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Summary: There are many people in the world, real or not, that we can learn the example of being a father. This sermon takes us back to the best place where we can find that perfect example... to the Bible and God/Christ!

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I think most of us who are fathers in this room want to, and wanted to be good fathers. In my generation I got to pick from several role models. Homer Simpson, Tim the tool man Taylor, Al Bundy, George Jetson, Fred Flintstone, even Ozzy Osborne? Now, if I watched TV, apparently I could even have the role model of two gay fathers parenting their child.

And there was my Dad, but the only time I saw him was when I was playing hockey. He was absent even when he was home, he would pretty much fall asleep as soon as he hit his chair. I’m not bashing my dad, but he worked all the time and he did the best he could with what he had. But you know, one of the toughest parts for me being a dad, and I know I’m not alone, is sacrificing my time and my desires to spend time with my children.

But that’s not the only challenge. I can do that, and really I love being with them, but then I’m left with the challenge of what now? It’s like when we become fathers, all memory of ourselves actually being kids goes away, and we haven’t got a clue what to do when we’re alone with our children. So I often find myself saying what do you want to do? That just doesn’t sound like leading to me?

I didn’t have a good model for being a father (not even God when I was young) no matter where I looked, and so when I had kids, I was basically making it up from the best of what I saw which wasn’t great.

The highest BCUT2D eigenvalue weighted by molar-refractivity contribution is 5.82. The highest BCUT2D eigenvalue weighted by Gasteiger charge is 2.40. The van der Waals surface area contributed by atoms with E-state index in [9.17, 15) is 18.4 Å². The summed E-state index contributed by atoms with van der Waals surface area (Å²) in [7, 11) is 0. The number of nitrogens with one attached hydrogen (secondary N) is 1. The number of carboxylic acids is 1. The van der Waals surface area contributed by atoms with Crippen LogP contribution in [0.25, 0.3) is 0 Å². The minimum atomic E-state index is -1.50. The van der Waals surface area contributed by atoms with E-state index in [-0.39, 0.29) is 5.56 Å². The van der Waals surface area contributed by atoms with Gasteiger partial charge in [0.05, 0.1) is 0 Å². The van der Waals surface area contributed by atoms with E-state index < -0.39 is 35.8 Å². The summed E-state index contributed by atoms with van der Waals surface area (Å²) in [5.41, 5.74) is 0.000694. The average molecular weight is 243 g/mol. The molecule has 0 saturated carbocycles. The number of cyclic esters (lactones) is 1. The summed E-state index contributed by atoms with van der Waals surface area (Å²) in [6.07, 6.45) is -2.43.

If we’re honest guys, how many of us saw this pattern as fathers and find ourselves kind of repeating it? A father works hard to provide stuff for his family, but often don’t you find that that can be an excuse? We really want to work for our own satisfaction, and even maybe to avoid having to parent sometimes. Don’t get me wrong, I don’t think there’s any bad intent here, but rather it’s a sense of incompetence that we can overcome with work, so we would rather work than parent, for our own sense of competence? And society is set up so that that’s normal.

It’s what we saw. Dad is the provider and maybe the disciplinarian. But when it comes to the more complex issues of parenting and dealing with the thoughts and emotions of our kids, we get kind of nervous and appreciate having the luxury of handing them off to mom. Maybe this is just me, but I’m pretty sure some of you at least can relate.

It never occurred to me that I could go to scripture to see what the Father of all children says about being a dad. So that’s what I want to do today. Some of you have seen the movie Courageous, and I believe every father should see it. We have a copy in our library.

I’m going to play a scene or two today for you, and what I want you to be thinking in the background of today’s message is the idea of a covenant. Our Father in heaven is a covenant maker and in this movie fathers are encouraged to make a covenant, or resolution based on His word.

The verse I want to focus on today is Ephesians 6:4 and let me just say that our primary job as fathers, as it is for God, is to build good character and values in our children. Everything else comes from that. Character, who we are, what we stand for; and I believe this verse gives us amazing divine guidance for doing that. Let me read it…


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